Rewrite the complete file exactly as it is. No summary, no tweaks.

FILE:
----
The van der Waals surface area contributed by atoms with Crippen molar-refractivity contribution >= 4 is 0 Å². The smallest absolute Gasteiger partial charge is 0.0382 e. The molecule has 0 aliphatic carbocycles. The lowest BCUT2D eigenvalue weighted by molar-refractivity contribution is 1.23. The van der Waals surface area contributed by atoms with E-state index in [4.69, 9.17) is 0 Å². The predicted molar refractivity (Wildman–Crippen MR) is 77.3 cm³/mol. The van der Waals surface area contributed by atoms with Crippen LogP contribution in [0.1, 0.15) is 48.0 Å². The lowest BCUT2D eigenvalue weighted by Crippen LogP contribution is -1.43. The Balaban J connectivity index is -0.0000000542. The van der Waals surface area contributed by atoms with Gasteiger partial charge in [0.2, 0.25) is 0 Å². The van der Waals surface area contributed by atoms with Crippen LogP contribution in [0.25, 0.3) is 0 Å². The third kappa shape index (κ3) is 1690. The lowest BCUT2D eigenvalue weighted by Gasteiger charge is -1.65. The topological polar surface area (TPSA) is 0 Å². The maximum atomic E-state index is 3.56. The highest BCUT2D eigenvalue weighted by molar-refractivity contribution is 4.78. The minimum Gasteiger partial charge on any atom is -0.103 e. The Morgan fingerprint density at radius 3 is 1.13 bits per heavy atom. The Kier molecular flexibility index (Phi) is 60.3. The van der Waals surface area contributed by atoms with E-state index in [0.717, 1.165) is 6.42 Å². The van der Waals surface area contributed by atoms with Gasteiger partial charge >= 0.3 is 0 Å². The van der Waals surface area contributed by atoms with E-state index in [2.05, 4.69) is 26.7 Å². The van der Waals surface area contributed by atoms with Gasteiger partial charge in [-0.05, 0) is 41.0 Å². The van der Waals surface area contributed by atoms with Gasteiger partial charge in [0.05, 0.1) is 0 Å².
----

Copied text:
The van der Waals surface area contributed by atoms with Crippen molar-refractivity contribution >= 4 is 0 Å². The smallest absolute Gasteiger partial charge is 0.0382 e. The molecule has 0 aliphatic carbocycles. The lowest BCUT2D eigenvalue weighted by molar-refractivity contribution is 1.23. The van der Waals surface area contributed by atoms with E-state index in [4.69, 9.17) is 0 Å². The predicted molar refractivity (Wildman–Crippen MR) is 77.3 cm³/mol. The van der Waals surface area contributed by atoms with Crippen LogP contribution in [0.1, 0.15) is 48.0 Å². The lowest BCUT2D eigenvalue weighted by Crippen LogP contribution is -1.43. The Balaban J connectivity index is -0.0000000542. The van der Waals surface area contributed by atoms with Gasteiger partial charge in [0.2, 0.25) is 0 Å². The van der Waals surface area contributed by atoms with Crippen LogP contribution in [0.25, 0.3) is 0 Å². The third kappa shape index (κ3) is 1690. The lowest BCUT2D eigenvalue weighted by Gasteiger charge is -1.65. The topological polar surface area (TPSA) is 0 Å². The maximum atomic E-state index is 3.56. The highest BCUT2D eigenvalue weighted by molar-refractivity contribution is 4.78. The minimum Gasteiger partial charge on any atom is -0.103 e. The Morgan fingerprint density at radius 3 is 1.13 bits per heavy atom. The Kier molecular flexibility index (Phi) is 60.3. The van der Waals surface area contributed by atoms with E-state index in [0.717, 1.165) is 6.42 Å². The van der Waals surface area contributed by atoms with Gasteiger partial charge >= 0.3 is 0 Å². The van der Waals surface area contributed by atoms with E-state index in [2.05, 4.69) is 26.7 Å². The van der Waals surface area contributed by atoms with Gasteiger partial charge in [-0.05, 0) is 41.0 Å². The van der Waals surface area contributed by atoms with Gasteiger partial charge in [0.05, 0.1) is 0 Å².